Public education reform, Part I


Expanding High-End Course Offerings (1993-94)


I come from a family of teachers, and even though I never intended to teach in the public schools, from an early age I learned each subject as though I might one day teach it.  In the 1980’s, I joined Mensa, since my standardized test scores placed me in the upper 2%.  I didn’t know what to expect, but the main activity for me was advocating for gifted children and gifted education – whatever that means.   I learned that I had been “a gifted underachiever” and that was the group or “population” I wanted to serve as a teacher, so I began taking education courses and eventually earned a 5-12 Teaching Credential in broadfield social sciences.

As I worked as a substitute in my home-town public school system, I gained a lot more insight into what is wrong with our school system.  I had read Paul Goodman and other severe critics of large, bureaucratic school systems under state control – especially Ivan Illich who I have already written about in an earlier WordPress post.

One of the “products” of this experience, which I presented to the local school administrators, was the following essay on how to improve high schools, and opportunities for “giften underachievers” as well as the rest of those who suffer under our present system.   More than 20 years later, the problems and shorcomings are still the same, and almost no one is talking about “solutions” like Illich’s or my own as presented here (which obviously owe a lot to Illich’s work).

Expanding High-End Course Offerings (1993-94)
Advantages and Possibilities

by Paul Stephens

I. Introduction

Most of the recent criticism directed at the American system of public education has emphasized the fact that we are far behind the rest of the industrialized world in educating our children for an increasingly threatening and problematical future. It is estimated that American high school graduates are 2-4 years behind their Japanese, German, Swiss, French, Canadian, or Scandinavian counterparts. When we have exchange students from these countries, we often find that they are not only academically advanced far beyond their age-counterparts here, but that their artistic, cultural, and even athletic skills are far beyond those of our students. They typically know at least two languag­es besides their own, and they are able to communicate high-level thinking effectively in a foreign language.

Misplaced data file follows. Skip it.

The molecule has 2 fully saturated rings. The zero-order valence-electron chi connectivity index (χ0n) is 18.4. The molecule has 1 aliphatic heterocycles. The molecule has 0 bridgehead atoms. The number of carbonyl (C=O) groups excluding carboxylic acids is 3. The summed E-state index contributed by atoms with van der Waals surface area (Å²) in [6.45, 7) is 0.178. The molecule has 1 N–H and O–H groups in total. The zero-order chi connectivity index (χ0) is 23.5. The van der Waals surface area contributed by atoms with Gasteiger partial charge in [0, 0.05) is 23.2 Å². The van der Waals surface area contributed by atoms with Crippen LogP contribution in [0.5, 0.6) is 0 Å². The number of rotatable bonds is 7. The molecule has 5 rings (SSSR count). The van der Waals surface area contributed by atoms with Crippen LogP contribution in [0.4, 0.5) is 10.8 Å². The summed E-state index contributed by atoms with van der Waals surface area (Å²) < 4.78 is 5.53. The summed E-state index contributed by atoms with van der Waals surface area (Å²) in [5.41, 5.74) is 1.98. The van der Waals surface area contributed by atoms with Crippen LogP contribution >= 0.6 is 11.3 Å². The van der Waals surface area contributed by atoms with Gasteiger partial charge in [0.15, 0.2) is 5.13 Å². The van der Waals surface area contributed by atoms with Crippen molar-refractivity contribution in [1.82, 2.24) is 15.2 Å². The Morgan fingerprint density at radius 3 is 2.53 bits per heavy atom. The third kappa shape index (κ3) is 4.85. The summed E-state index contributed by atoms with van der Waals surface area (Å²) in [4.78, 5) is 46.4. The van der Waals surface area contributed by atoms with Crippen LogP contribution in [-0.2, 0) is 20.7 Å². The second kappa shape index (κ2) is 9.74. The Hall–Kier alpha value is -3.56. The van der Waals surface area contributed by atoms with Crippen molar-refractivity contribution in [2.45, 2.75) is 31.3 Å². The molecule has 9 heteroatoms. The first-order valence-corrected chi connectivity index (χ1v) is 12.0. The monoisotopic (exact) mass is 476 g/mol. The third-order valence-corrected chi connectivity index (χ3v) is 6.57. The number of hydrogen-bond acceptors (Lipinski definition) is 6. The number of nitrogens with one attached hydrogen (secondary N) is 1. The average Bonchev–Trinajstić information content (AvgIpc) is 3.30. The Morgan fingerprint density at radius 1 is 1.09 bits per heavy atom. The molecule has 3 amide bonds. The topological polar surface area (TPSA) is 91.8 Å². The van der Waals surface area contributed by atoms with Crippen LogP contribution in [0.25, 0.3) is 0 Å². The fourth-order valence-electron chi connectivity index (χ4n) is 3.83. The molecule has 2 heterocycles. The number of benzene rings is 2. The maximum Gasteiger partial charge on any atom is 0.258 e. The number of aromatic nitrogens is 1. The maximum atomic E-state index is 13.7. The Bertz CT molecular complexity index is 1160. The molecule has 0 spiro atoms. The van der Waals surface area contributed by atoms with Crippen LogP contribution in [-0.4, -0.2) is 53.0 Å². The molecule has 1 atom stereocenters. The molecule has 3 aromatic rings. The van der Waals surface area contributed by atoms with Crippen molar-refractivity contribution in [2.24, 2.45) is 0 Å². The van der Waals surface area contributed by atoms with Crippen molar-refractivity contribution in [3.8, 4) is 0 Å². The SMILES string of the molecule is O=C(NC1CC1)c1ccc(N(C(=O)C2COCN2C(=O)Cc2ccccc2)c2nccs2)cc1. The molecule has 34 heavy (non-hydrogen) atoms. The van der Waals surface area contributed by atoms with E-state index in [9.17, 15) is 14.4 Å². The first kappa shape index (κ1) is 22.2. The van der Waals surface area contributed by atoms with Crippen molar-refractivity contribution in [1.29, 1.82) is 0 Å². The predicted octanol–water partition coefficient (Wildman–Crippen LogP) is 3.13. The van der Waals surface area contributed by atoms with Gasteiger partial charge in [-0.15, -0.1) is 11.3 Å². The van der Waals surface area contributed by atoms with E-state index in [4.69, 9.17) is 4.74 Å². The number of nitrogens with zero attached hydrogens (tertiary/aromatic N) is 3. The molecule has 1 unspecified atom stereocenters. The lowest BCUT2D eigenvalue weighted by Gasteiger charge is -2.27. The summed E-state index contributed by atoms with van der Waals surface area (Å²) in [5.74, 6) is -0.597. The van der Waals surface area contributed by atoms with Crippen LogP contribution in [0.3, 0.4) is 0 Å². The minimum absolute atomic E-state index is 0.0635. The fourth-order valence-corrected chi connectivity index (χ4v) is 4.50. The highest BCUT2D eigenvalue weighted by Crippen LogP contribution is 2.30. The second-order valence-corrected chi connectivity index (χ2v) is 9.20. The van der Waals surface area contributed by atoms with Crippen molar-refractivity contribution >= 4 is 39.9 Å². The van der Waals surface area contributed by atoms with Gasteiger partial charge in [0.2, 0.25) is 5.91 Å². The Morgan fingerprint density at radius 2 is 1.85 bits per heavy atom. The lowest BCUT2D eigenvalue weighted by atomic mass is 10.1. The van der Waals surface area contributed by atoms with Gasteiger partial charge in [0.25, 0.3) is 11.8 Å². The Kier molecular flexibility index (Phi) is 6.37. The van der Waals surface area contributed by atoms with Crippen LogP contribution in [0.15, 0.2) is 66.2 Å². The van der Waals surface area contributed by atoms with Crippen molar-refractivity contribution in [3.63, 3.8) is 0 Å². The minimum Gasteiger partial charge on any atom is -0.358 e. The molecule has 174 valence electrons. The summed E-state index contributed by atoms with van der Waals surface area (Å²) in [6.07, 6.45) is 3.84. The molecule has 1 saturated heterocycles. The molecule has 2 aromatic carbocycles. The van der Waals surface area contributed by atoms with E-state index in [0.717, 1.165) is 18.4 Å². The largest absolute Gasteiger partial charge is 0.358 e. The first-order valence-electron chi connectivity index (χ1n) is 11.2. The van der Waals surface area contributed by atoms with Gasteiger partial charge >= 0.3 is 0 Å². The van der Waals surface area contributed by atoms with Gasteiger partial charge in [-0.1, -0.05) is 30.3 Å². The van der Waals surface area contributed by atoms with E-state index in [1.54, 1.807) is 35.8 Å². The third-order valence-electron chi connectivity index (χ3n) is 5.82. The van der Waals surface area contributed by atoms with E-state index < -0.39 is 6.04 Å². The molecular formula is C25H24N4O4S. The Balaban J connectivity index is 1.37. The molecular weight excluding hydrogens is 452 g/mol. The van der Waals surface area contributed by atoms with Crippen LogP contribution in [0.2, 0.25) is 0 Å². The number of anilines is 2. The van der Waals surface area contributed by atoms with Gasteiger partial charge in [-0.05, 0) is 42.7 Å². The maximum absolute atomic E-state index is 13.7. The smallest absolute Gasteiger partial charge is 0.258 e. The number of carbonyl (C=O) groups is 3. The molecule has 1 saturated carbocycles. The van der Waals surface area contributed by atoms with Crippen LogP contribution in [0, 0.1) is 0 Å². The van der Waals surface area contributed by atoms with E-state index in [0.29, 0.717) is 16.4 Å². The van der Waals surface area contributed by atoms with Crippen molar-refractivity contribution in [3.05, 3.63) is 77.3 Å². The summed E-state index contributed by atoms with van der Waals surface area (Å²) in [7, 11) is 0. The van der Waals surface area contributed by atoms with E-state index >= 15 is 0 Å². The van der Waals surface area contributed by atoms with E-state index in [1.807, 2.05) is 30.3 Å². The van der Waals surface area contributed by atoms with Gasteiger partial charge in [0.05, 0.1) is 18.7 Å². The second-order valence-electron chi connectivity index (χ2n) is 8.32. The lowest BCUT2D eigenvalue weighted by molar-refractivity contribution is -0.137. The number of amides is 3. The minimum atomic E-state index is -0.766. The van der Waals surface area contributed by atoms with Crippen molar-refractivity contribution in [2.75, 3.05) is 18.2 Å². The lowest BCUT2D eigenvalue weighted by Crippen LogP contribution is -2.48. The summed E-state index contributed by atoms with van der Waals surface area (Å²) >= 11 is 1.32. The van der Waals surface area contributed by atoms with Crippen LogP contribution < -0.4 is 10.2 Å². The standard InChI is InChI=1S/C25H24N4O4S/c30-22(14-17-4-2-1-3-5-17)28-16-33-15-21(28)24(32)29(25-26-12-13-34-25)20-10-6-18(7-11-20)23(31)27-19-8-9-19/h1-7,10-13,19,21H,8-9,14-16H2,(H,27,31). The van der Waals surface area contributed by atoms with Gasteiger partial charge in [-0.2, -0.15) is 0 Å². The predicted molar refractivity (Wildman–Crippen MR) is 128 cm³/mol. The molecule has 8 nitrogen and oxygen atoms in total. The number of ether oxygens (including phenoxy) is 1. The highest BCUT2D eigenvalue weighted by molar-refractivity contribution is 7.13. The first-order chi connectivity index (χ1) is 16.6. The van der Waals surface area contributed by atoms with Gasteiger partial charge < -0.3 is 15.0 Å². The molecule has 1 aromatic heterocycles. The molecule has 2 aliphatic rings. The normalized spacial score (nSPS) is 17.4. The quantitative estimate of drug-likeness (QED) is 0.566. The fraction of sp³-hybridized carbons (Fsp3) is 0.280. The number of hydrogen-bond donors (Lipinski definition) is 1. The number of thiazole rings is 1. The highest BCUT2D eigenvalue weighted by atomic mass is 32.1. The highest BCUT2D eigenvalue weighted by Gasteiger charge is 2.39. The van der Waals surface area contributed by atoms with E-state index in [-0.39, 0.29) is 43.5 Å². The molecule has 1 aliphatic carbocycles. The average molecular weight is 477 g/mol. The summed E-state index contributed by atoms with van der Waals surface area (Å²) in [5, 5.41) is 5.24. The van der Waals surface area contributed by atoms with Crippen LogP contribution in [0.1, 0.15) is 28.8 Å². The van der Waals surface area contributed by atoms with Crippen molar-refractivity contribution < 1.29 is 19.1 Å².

According to respectable academic studies, most textbooks used in typical American public schools have declined approx­imately two grade levels since the 1960’s. This means that a sixth grader today may be using the same level of mater­ials which a fourth grader used 30 years ago. Many of us, as parents or teachers, know that this is true – even in Great Falls. At the same time, math and science programs in systems like ours have advanced the standard over the same period. Most math and science students in Great Falls now actually learn more material (more diffi­cult and more advanced) in less time than we did 30 years ago. Arts and humanities programs have also been improved, although selective­ly. There are probably more opportunities now for gifted students, but the identification process is flawed, and those excluded from special programs may be worse-off than they would have been under a basic, untracked system.

There are, of course, whole fields which barely existed then, from Computer Applica­tions to Environmental Science; from AIDS Education to Street Law. These are all to the good, and meaning­ful and useful for more students than presently have access to them. The same could be said of foreign language study. What we have is good, and we need much more of it than what is presently being offered. Somehow, we must convince students, their parents, and the general public that improving the quality of education is the best investment we can possibly make for the future.

Unfortunately, there is a widespread attitude clearly expressed in the 1993-95 Great Falls school levy votes which holds that our students are already getting far more in the form of educational resources than they need or deserve. No matter how much money we have spent on public education, results have not improved. Schools are perceived to be permissive, undisciplined, and top-heavy with administrators who do little or nothing to improve educational services. In fact, they are likely to hinder it by over-regulation and discouragement of gifted teachers who want to take greater responsibility for their work and students’ outcomes. Like other government programs and services, public schools are failing or have already failed to ac­complish their stated purposes, and with governments being bankrupted by rapidly-inflated medical costs and other entitlements, more spending on education is impossible, even if voters wanted it.

II. What is the problem?

There are also many well-educated, intelligent parents and teachers who are dissat­isfied with the situation as it now exists, and would like to see some serious restruc­turing and reform in the education system and its direc­tion. Centralized, bureaucratic, hierarch­ical, “top-down” adminis­tration is now widely believed to have failed, wherever it was tried. Special interest legislation, defective personnel policies, and bureaucr­atic inertia have severely prejudiced and diminished the successful outcomes planned for in our systems.